November 2007

RSS technology has improved, but can it be made cheaper?

RMOTC takes on increasingly important role in low-cost RSS development.

Vol. 228 No. 11  

Real-World Technology Tests

RSS technology has improved,but can it be made less expensive?

 RMOTC takes on increasingly important role in low-cost RSS development. 

Ralph Schulte and Mandy Cepeda, Rocky Mountain Oilfield Testing Center.

Rotary Steerable Systems (RSS) have exploded onto the drilling scene over the last 10 years. The Rocky Mountain Oilfield Testing Center (RMOTC), operated by the Department of Energy at Naval Petroleum Reserve No. 3 (NPR-3), is playing an important role in RSS technology development with its real-world testing environment.


Over the past several years, RMOTC has seen an upsurge in RSS testing. This increase appears to be a direct reflection of trends in worldwide drilling activity and technology development. RMOTC’s facilities allow partners the opportunity to operate constantly during testing, allowing for continuous periods of time to be placed on seals, bearings, motor housings, etc. on an actual drilling rig. The field test site, located on Teapot Dome oil field, also offers a range of rock compositions for RSS testing to take place. There are currently four producing zones at Teapot Dome: Shannon, 500 ft; Niobrara Shale, 2,000 ft; Second Wall Creek, 3,000 ft; and Tensleep, 5,500 ft.


RSS technology is extremely complex, involving state-of-the-art electronics, hydraulic systems, turbines and measurement-while-drilling systems. Based on feedback received at the 2007 Rotary Steerables Forum, hosted by the International Association of Directional Drillers, reliability testing is a major focus for the industry.

RMOTC has partnered with companies testing both push-the-bit and point-the-bit RSS technology. One of RMOTC’s clients, PathFinder, has a well-developed system that can be converted from push-the-bit to point-the-bit with the addition of a near-bit stabilizer. The near-bit stabilizer acts as a fulcrum to point the bit in a certain direction.

RMOTC partners have had varying degrees of success with their low-cost rotary steerable tests at NPR-3. To date, RSS tests have reached total vertical depths as far as 2,100 ft and total measured depths of 3,972 ft, Fig. 1.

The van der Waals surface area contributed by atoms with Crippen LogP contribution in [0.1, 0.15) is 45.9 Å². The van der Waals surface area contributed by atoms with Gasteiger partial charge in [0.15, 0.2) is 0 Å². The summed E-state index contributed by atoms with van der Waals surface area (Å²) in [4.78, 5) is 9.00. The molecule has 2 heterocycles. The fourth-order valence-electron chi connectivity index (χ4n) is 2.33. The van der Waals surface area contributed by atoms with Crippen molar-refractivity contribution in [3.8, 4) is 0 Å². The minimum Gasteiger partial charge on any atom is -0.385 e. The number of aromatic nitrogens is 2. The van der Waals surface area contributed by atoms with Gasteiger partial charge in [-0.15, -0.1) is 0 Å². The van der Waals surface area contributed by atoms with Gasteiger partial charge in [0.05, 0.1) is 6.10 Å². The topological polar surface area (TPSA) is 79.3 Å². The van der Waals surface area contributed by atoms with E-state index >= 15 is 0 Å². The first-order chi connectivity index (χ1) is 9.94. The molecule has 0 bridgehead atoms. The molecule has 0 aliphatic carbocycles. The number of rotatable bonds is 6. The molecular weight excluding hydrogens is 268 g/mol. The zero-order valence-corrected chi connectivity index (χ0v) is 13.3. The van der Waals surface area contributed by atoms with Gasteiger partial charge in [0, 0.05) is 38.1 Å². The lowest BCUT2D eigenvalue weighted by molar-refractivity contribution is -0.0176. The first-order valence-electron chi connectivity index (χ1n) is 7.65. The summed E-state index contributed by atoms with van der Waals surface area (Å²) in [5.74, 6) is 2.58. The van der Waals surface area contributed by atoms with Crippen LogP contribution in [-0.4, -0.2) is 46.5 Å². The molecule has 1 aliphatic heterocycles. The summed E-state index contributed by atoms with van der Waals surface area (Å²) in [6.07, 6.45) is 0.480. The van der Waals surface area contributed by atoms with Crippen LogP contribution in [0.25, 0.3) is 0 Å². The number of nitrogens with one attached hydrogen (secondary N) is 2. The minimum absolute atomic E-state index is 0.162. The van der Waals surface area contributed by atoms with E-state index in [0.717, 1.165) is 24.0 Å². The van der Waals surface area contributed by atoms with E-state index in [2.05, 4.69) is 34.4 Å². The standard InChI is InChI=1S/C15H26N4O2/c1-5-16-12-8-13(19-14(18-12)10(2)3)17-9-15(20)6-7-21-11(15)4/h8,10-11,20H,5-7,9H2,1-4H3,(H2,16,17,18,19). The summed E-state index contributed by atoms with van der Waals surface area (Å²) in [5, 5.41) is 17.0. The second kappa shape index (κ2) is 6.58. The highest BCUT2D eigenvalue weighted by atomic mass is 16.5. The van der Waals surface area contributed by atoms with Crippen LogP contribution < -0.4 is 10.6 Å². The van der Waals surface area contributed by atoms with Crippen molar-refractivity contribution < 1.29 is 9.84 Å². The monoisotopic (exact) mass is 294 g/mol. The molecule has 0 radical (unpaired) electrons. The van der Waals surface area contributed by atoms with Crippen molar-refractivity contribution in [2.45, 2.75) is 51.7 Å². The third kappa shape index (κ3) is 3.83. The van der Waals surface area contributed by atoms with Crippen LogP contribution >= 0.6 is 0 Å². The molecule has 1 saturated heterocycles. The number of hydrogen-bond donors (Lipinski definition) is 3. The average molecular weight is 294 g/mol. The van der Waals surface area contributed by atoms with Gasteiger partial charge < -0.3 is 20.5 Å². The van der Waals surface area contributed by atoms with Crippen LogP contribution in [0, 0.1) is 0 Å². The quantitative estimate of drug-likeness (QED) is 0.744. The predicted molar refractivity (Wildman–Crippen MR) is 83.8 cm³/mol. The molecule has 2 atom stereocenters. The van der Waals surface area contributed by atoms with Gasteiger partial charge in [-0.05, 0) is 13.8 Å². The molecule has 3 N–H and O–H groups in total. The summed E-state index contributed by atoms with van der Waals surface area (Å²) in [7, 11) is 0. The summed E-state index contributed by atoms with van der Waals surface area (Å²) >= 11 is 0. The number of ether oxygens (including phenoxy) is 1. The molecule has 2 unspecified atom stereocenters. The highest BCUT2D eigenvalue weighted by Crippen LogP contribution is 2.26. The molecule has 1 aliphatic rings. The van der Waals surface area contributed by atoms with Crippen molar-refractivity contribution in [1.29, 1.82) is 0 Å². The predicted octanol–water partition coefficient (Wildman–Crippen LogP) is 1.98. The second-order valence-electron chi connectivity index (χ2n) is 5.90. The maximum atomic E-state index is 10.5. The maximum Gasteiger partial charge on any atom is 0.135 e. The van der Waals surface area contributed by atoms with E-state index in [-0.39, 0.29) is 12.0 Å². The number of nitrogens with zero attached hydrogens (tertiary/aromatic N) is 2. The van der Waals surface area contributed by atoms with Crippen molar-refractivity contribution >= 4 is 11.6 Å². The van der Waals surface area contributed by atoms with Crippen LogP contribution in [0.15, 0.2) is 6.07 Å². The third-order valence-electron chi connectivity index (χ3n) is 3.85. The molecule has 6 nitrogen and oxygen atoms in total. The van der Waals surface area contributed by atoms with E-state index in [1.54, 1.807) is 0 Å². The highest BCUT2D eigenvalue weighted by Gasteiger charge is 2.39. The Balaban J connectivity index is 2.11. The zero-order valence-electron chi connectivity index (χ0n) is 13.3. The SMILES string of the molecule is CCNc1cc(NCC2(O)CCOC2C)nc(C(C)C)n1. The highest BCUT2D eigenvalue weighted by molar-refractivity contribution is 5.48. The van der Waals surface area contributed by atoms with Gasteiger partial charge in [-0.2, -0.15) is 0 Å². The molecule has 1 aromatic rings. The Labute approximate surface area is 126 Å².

Fig. 1

Fig. 1. Paths of the RSS projects at Teapot Dome oil field.


One advantage of RSS is in the ROP of the formations drilled. During conventional directional drilling, the drillstring usually does not rotate for a period of time (i.e., slide drilling with a mud motor). During this period, penetrations rates are significantly slower than when rotating the drillstring. Weight transfer to the drillbit can be erratic, resulting in unwanted spudding of the drillbit and downhole vibrations.

After a period of slide drilling, the drillstring is rotated for a length of time to drill additional holes and clean cuttings out of the hole. During this rotational time, ROP increases significantly, often by a factor of two or three. The combination of slide and rotation results in a wellbore that is tortuous or enlarged. This combination of drilling can also result in doglegs in the well or abrupt, unwanted changes in inclination and/or direction. Since the drillstring is constantly rotating, RSS reduces dogleg severity.

The net effects of RSS are higher ROP, improved hole cleaning, reduced wellbore tortuosity and more efficient directional control. There are other benefits such as lower incidents of stuck pipe and smoother boreholes resulting in improved casing running, cementing and gravel packing. RSS have much higher daily rental rates and higher lost-in-hole costs-which can run close to $1 million1-but these factors are mitigated offshore, both economically and technically, by the advantages of RSS.